Former Conservative Deputy Prime Minister Lord Heseltine has been sacked as a government adviser after speaking out against leaving the European Union and rebelling over the Brexit vote in the House of Lords.

Heseltine supported an amendment to the Brexit bill that would demand a parliamentary vote on the final deal, and offer MPs a chance to send Prime Minister Theresa May back to Brussels to renegotiate or keep the country within the EU. The Brexit bill currently on the table does give MPs a vote after negotiation, but the only choices on offer would be to accept the deal as-is or to crash out of the EU with no deal in place at all and rely on World Trade Organisation (WTO) rules, which could be disastrous for British businesses.

The final Brexit deal will need to be approved by the governments’ of each of the remaining 27 states within the EU, but the British government does not want to give British MPs a vote on the deal, which Heseltine and the majority of other Lords argue means a lack of British parliamentary sovereignty, a central tenet of democracy.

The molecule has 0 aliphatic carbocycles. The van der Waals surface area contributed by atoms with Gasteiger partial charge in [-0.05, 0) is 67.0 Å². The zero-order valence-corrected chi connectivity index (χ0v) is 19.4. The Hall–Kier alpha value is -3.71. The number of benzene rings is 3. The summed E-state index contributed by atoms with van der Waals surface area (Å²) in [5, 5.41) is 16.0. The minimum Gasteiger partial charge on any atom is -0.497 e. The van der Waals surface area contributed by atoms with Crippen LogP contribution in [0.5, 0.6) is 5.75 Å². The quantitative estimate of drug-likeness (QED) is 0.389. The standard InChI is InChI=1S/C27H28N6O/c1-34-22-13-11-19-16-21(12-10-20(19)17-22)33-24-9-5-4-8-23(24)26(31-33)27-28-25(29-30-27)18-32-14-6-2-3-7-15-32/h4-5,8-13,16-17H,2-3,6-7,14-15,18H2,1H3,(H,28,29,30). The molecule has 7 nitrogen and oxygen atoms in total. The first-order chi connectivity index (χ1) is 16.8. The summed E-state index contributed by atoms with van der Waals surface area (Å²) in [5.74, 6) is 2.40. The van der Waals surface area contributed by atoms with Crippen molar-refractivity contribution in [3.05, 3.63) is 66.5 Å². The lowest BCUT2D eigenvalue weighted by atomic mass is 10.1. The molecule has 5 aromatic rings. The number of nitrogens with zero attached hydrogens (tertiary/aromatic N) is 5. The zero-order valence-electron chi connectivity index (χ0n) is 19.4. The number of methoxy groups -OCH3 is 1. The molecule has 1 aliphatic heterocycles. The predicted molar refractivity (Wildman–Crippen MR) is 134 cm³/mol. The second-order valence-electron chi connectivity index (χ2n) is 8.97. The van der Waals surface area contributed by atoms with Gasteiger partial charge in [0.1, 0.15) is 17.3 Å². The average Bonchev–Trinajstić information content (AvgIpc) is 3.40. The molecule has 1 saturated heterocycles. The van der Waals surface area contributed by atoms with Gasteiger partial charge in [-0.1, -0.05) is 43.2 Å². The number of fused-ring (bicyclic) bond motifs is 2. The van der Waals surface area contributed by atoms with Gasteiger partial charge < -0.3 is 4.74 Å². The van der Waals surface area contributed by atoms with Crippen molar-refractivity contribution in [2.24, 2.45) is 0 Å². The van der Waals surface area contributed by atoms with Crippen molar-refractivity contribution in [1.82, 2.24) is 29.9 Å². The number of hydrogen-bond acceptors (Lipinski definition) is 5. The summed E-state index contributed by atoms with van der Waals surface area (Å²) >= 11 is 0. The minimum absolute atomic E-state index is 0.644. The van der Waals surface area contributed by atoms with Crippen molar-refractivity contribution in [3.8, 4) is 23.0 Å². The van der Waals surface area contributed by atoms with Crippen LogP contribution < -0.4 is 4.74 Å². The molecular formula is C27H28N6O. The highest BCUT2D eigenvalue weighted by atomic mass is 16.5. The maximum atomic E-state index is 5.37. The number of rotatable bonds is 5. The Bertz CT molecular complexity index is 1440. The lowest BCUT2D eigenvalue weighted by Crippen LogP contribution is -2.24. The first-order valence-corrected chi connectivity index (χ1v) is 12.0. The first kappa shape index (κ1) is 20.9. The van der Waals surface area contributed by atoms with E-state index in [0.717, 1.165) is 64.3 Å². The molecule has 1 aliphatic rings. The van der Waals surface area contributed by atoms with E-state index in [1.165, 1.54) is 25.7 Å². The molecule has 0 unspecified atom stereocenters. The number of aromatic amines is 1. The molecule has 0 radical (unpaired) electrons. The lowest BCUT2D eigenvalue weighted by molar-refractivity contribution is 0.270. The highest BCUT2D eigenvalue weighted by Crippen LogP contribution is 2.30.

The Lord, who served in the governments of both Margaret Thatcher and John Major, was informed that he had been sacked for rebelling against the government by the Conservative chief whip, and said said it was a “great disappointment” for him to leave the role.

He told the BBC:

“Sometimes in politics there are issues which transcend party politics; in the end you have to be your own person. I believe our interests are intertwined with Europe. I am not prepared to change.”


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